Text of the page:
The Metropolitan Museum has collected and exhibited work by living artists since its founding in 1870. Today, the department's holdings comprise more than twelve thousand works of art across a broad range of media from 1900 to the present.
Posted: Thursday, December 11, 2014
For the past three seasons, the Met Museum Presents Ticketed Talks program has tapped into the talent within the Museum—and why not? With the foremost scholars and researchers right under our own (very massive) roof, it became clear that audiences were keen to peek behind the art with those who know it best: the curators. It's the insider understanding we all crave when listening to a talk or panel or purchasing one of the Museum's many Audio Guides, and the reason we attach ourselves to the daily gallery tours—to hear the details, background, and compelling information to be learned from those in the know.
Posted: Friday, November 7, 2014
A person can have an individual relationship with art, but at The Metropolitan Museum of Art there is often a third party involved when strolling through the galleries: the security guard. It didn't take me long to realize how wise the guards at the Met are: Many of these men and women are extremely curious about art and how it is perceived, and therefore take advantage of being in one of the world's greatest museums during their work day.
Posted: Friday, September 26, 2014
I think I'd have really liked to have had my portrait painted by Pablo Picasso, but for reasons beyond the obvious desire to be painted by one of the most renowned artists to have ever existed. What is so tantalizing about Picasso's portraits is the expression of human psychology through his representation of the human form.
Posted: Monday, September 15, 2014
This Wednesday, September 17, join us on Twitter for Ask a Curator Day. Three curators will answer your questions about their jobs, collections, exhibitions, and more during live Twitter Q&As. You can tweet your questions to @metmuseum using the #AskaCurator hashtag both in advance and during the following sessions.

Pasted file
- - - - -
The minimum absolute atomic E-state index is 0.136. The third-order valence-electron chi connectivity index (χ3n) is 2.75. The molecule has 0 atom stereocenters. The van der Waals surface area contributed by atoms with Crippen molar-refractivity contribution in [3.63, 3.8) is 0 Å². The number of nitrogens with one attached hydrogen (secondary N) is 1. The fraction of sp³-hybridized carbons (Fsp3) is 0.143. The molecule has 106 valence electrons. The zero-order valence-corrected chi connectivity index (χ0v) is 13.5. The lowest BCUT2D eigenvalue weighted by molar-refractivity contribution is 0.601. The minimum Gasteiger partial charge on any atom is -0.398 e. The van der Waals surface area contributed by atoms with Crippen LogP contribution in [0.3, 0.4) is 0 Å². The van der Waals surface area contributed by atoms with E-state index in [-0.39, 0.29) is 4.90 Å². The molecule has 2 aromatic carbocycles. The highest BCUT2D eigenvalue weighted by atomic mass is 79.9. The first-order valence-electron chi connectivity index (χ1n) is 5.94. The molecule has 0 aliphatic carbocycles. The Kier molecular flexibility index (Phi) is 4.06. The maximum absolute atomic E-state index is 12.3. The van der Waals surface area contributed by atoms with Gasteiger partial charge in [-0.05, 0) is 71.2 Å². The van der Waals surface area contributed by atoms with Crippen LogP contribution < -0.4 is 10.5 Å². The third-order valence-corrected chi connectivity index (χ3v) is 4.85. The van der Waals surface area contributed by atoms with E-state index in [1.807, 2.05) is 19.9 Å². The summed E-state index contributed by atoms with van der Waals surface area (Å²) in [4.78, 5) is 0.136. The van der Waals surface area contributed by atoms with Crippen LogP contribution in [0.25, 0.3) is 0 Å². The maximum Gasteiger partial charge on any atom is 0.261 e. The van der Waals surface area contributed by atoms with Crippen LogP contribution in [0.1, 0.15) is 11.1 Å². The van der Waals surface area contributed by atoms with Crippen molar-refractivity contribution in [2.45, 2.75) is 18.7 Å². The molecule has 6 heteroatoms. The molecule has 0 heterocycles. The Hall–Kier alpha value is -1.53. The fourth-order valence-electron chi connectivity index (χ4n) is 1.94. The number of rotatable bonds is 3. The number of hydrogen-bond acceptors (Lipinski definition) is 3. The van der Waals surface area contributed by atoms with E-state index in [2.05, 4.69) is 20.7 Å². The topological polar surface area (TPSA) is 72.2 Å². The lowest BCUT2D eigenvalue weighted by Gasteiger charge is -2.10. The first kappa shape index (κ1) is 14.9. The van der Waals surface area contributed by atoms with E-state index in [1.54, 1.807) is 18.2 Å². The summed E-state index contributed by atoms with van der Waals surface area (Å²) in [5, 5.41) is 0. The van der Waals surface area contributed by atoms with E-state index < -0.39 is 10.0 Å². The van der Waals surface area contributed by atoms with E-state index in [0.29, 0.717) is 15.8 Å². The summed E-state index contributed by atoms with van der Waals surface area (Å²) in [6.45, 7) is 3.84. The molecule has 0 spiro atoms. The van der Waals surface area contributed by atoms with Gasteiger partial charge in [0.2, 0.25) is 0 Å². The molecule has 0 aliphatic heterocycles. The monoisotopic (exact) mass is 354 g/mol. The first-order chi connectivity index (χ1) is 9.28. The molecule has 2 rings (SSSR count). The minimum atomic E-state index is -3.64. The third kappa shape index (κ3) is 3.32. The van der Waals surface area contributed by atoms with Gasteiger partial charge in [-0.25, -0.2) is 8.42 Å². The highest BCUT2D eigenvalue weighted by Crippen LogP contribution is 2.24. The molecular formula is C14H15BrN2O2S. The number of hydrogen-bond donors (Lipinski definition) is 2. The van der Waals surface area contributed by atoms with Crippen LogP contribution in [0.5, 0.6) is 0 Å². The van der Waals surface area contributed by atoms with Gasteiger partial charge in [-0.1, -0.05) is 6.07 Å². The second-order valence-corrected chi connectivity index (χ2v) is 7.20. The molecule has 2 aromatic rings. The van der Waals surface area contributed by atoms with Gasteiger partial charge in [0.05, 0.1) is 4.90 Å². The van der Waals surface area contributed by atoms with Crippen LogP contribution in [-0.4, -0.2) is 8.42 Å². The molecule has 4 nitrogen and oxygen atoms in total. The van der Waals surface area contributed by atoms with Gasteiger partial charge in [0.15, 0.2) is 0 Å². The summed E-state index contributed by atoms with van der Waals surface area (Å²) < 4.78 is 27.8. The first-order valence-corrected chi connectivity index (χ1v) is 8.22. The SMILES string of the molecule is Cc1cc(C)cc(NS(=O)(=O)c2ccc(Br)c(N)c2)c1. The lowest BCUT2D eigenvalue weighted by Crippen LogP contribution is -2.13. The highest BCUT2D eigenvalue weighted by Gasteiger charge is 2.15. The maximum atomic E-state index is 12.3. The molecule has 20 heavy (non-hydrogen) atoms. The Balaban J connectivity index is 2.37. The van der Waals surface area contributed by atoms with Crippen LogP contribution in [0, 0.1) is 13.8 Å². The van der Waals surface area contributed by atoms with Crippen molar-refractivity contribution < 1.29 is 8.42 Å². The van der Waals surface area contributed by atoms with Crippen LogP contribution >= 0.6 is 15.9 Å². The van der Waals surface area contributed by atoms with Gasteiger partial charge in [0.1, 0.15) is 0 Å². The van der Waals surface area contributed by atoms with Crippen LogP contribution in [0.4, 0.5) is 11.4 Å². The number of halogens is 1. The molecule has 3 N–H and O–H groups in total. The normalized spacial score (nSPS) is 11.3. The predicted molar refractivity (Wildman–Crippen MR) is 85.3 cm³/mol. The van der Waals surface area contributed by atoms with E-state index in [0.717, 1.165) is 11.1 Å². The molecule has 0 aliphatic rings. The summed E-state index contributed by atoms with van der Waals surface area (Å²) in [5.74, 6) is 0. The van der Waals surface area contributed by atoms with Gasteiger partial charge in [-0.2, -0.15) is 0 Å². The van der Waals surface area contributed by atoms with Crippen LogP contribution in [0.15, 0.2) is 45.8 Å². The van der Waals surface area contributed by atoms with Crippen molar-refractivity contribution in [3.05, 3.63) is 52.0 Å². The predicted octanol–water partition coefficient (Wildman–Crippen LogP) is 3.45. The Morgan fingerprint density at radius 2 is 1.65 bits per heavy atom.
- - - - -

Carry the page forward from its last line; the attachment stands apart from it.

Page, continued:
Posted: Friday, July 25, 2014
As I travel through the galleries of The Metropolitan Museum of Art, one question always lingers in my mind: If these inanimate objects were able to speak, what would they say? I have taken on the task of "interviewing" three sculptures to break their silence and give us more insight into their lives and stories.
Posted: Thursday, June 26, 2014
In my last Digital Underground post, I discussed artist Cory Arcangel's Super Mario Clouds (2002), a digital artwork that stripped the original Super Mario Bros. video game of everything but the background and clouds. If your interest in digital-art copyism was piqued by that, then you should also know that there are many routes one can take to achieve this end result. Cory has already shared his process, and in this post I will outline my experience translating his image-based instructions. If all goes well, you will end up with your very own bespoke copy of Super Mario Clouds.
Posted: Wednesday, June 25, 2014
Join us in Gallery 399 for a special chance to see the installation of Sol LeWitt's 1982 Wall Drawing #370 in progress. The exhibition officially opens on June 30.
Above: Time-lapse photography of installers preparing Sol LeWitt's Wall Drawing #370.
The loan of Wall Drawing #370 is courtesy of The Estate of Sol LeWitt. The installation is made possible by The Modern Circle. Director/Producer: Kate Farrell; Time-Lapse Photography: Thomas Ling; Production Assistants: Caiti Borruso, Emily Chang
Posted: Thursday, June 12, 2014
The Metropolitan Museum recently swept the AICA-USA Arts Awards for Excellence in Curatorial Achievement in the time-based media category.
Posted: Friday, May 23, 2014
I was introduced to Lilith by Kiki Smith on a tour of modern sculpture at the Met. What first struck me about this piece was its location: it's literally hanging upside down in the middle of the wall as you walk up the stairs in the Modern and Contemporary Art galleries from the first floor to the second.
Posted: Wednesday, April 16, 2014
American artist Pat Steir, known for her distinct painting technique, has a work on view in the Met's Modern and Contemporary Art galleries. Through tomorrow, April 17, eagle-eyed Museum visitors can also spot her work in the Great Hall. Steir designed an egg for the Fabergé Big Egg Hunt, a citywide event featuring egg sculptures from leading artists and designers from around the world. The eggs will be auctioned off at the end of the hunt, and all proceeds raised will benefit two charities: Elephant Family and Studio in a School. We recently asked Pat a few questions about her creation.